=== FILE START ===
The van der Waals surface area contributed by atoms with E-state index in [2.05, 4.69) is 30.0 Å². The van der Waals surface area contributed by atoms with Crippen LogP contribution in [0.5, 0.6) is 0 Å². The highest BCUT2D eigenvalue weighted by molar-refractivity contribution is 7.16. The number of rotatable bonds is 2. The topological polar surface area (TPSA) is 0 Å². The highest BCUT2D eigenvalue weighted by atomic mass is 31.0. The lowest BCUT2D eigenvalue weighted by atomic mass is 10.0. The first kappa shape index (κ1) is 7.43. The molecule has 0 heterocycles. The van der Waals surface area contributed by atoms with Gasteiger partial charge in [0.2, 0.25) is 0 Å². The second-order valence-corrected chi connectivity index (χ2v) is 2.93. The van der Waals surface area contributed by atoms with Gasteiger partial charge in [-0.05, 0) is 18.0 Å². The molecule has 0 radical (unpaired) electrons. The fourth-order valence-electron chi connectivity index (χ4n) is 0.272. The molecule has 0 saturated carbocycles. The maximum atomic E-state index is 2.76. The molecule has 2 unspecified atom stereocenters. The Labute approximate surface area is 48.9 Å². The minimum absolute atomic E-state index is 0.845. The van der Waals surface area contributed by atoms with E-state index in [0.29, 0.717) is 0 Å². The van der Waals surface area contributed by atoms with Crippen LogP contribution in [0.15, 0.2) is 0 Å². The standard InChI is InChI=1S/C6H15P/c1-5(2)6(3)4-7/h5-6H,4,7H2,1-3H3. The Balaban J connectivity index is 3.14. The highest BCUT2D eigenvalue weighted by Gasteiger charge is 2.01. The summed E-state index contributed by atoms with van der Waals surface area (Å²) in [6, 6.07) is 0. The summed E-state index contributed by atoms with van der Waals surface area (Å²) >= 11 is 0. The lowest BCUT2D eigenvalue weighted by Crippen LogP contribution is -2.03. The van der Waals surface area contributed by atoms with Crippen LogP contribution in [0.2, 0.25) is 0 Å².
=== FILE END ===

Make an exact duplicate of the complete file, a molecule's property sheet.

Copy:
The van der Waals surface area contributed by atoms with E-state index in [2.05, 4.69) is 30.0 Å². The van der Waals surface area contributed by atoms with Crippen LogP contribution in [0.5, 0.6) is 0 Å². The highest BCUT2D eigenvalue weighted by molar-refractivity contribution is 7.16. The number of rotatable bonds is 2. The topological polar surface area (TPSA) is 0 Å². The highest BCUT2D eigenvalue weighted by atomic mass is 31.0. The lowest BCUT2D eigenvalue weighted by atomic mass is 10.0. The first kappa shape index (κ1) is 7.43. The molecule has 0 heterocycles. The van der Waals surface area contributed by atoms with Gasteiger partial charge in [0.2, 0.25) is 0 Å². The second-order valence-corrected chi connectivity index (χ2v) is 2.93. The van der Waals surface area contributed by atoms with Gasteiger partial charge in [-0.05, 0) is 18.0 Å². The molecule has 0 radical (unpaired) electrons. The fourth-order valence-electron chi connectivity index (χ4n) is 0.272. The molecule has 0 saturated carbocycles. The maximum atomic E-state index is 2.76. The molecule has 2 unspecified atom stereocenters. The Labute approximate surface area is 48.9 Å². The minimum absolute atomic E-state index is 0.845. The van der Waals surface area contributed by atoms with E-state index in [0.29, 0.717) is 0 Å². The van der Waals surface area contributed by atoms with Crippen LogP contribution in [0.15, 0.2) is 0 Å². The standard InChI is InChI=1S/C6H15P/c1-5(2)6(3)4-7/h5-6H,4,7H2,1-3H3. The Balaban J connectivity index is 3.14. The highest BCUT2D eigenvalue weighted by Gasteiger charge is 2.01. The summed E-state index contributed by atoms with van der Waals surface area (Å²) in [6, 6.07) is 0. The summed E-state index contributed by atoms with van der Waals surface area (Å²) >= 11 is 0. The lowest BCUT2D eigenvalue weighted by Crippen LogP contribution is -2.03. The van der Waals surface area contributed by atoms with Crippen LogP contribution in [0.2, 0.25) is 0 Å².